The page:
Published on Australian Maritime Safety Authority (

Regulator Performance Framework self assessment report 2019-20

21 December 2020

Executive summary


The Australian Maritime Safety Authority (AMSA) undertook its fifth annual self-assessment of its performance against the Regulator Performance Framework (RPF) in August 2020.

The self-assessment was informed by:

The 2019–20 self-assessment results broadly indicate that AMSA management:

The sheer volume of AMSA-customer interactions (174,937: including phone, online and face-to-face interactions), as demonstrated by consistently high call numbers to our call centre AMSA Connect, provides AMSA with significant opportunity to positively impact our industry.

Just over 89 percent (89.3%) of customers were satisfied with the service delivered by AMSA Connect (see measure R.1.1: National System Customer Service), well above the call centre industry average of 70%, but not quite reaching our stretch target of 90%.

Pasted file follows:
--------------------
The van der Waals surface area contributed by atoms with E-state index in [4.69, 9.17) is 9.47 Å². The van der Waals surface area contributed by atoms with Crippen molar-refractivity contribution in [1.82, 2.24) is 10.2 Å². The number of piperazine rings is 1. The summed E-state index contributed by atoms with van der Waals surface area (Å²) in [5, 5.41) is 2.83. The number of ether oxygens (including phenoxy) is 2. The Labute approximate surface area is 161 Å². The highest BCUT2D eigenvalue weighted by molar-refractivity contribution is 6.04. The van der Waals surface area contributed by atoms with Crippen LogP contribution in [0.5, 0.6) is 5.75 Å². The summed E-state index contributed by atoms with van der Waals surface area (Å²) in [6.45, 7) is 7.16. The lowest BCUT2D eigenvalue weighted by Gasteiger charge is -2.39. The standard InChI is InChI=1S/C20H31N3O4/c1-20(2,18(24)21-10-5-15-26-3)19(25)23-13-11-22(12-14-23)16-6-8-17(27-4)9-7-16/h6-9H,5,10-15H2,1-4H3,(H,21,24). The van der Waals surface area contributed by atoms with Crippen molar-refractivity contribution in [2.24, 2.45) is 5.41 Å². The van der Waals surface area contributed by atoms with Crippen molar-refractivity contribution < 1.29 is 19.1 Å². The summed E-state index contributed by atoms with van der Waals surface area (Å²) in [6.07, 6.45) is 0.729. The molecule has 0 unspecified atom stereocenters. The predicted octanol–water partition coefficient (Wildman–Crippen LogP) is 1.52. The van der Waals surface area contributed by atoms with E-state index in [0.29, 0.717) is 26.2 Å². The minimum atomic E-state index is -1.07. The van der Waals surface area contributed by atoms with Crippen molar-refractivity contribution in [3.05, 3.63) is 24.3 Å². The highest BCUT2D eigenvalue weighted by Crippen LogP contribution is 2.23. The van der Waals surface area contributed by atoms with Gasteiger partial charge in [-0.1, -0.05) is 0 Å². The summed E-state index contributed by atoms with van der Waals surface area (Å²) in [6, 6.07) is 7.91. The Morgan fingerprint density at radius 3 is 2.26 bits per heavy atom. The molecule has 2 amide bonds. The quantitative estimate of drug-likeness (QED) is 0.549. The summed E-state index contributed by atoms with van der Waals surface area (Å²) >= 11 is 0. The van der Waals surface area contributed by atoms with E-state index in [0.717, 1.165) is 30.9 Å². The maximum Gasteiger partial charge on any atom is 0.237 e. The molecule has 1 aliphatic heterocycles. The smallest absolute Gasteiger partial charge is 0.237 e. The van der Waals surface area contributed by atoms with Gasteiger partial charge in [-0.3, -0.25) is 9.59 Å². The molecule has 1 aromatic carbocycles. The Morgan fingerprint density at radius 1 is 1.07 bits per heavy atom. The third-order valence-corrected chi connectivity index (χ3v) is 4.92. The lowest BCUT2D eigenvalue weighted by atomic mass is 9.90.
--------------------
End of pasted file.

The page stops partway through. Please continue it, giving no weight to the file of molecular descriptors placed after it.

AMSA continues to be fortunate that the daily interactions of its staff with stakeholders and its long established reputation positively contributes, arguably contributing a ‘buffer’ of goodwill. However, AMSA management is very aware that such goodwill will not continue indefinitely in the absence of continued effort by management to improve our regulatory performance.

1.1 Self-assessment validation

In previous years, the AMSA self-assessment has been validated by the AMSA Advisory Committee (AAC) – an Australian peak maritime representative body. Due to the disbandment of the AAC in 2020, we were unable to secure a validation body in time for this year’s survey.


1.2 Purpose

Commencing in July 2015, the purpose of the Regulator Performance Framework (RPF) is to encourage regulators to undertake their functions with the minimum impact necessary to achieve regulatory objectives, and to effect positive ongoing and lasting cultural change.

The RPF consists of six outcomes-based key performance indicators (KPIs) which set the Government’s overarching expectations of performance: